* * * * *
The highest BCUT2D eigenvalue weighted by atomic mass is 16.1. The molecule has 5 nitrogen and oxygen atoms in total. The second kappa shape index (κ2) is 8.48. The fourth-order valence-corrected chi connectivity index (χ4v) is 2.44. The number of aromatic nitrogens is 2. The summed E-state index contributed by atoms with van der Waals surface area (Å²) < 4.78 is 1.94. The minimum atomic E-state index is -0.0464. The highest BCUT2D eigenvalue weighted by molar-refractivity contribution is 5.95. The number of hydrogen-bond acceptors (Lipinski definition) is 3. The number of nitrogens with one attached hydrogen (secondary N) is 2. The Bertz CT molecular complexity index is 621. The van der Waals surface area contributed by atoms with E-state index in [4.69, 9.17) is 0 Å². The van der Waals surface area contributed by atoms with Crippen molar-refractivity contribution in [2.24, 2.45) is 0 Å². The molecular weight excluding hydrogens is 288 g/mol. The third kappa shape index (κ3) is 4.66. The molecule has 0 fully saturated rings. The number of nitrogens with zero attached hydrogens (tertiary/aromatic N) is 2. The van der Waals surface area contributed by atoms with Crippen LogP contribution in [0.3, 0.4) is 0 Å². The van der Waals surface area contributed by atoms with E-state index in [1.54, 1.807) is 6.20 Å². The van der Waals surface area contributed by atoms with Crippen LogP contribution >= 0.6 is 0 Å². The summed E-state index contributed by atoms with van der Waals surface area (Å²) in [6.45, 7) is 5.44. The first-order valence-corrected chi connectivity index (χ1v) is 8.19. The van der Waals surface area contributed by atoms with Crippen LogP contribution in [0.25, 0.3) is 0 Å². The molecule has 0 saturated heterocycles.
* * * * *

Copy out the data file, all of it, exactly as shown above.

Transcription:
The highest BCUT2D eigenvalue weighted by atomic mass is 16.1. The molecule has 5 nitrogen and oxygen atoms in total. The second kappa shape index (κ2) is 8.48. The fourth-order valence-corrected chi connectivity index (χ4v) is 2.44. The number of aromatic nitrogens is 2. The summed E-state index contributed by atoms with van der Waals surface area (Å²) < 4.78 is 1.94. The minimum atomic E-state index is -0.0464. The highest BCUT2D eigenvalue weighted by molar-refractivity contribution is 5.95. The number of hydrogen-bond acceptors (Lipinski definition) is 3. The number of nitrogens with one attached hydrogen (secondary N) is 2. The Bertz CT molecular complexity index is 621. The van der Waals surface area contributed by atoms with E-state index in [4.69, 9.17) is 0 Å². The van der Waals surface area contributed by atoms with Crippen molar-refractivity contribution in [2.24, 2.45) is 0 Å². The molecular weight excluding hydrogens is 288 g/mol. The third kappa shape index (κ3) is 4.66. The molecule has 0 fully saturated rings. The number of nitrogens with zero attached hydrogens (tertiary/aromatic N) is 2. The van der Waals surface area contributed by atoms with Crippen LogP contribution in [0.3, 0.4) is 0 Å². The van der Waals surface area contributed by atoms with E-state index in [1.54, 1.807) is 6.20 Å². The van der Waals surface area contributed by atoms with Crippen LogP contribution >= 0.6 is 0 Å². The summed E-state index contributed by atoms with van der Waals surface area (Å²) in [6.45, 7) is 5.44. The first-order valence-corrected chi connectivity index (χ1v) is 8.19. The van der Waals surface area contributed by atoms with Crippen LogP contribution in [0.25, 0.3) is 0 Å². The molecule has 0 saturated heterocycles.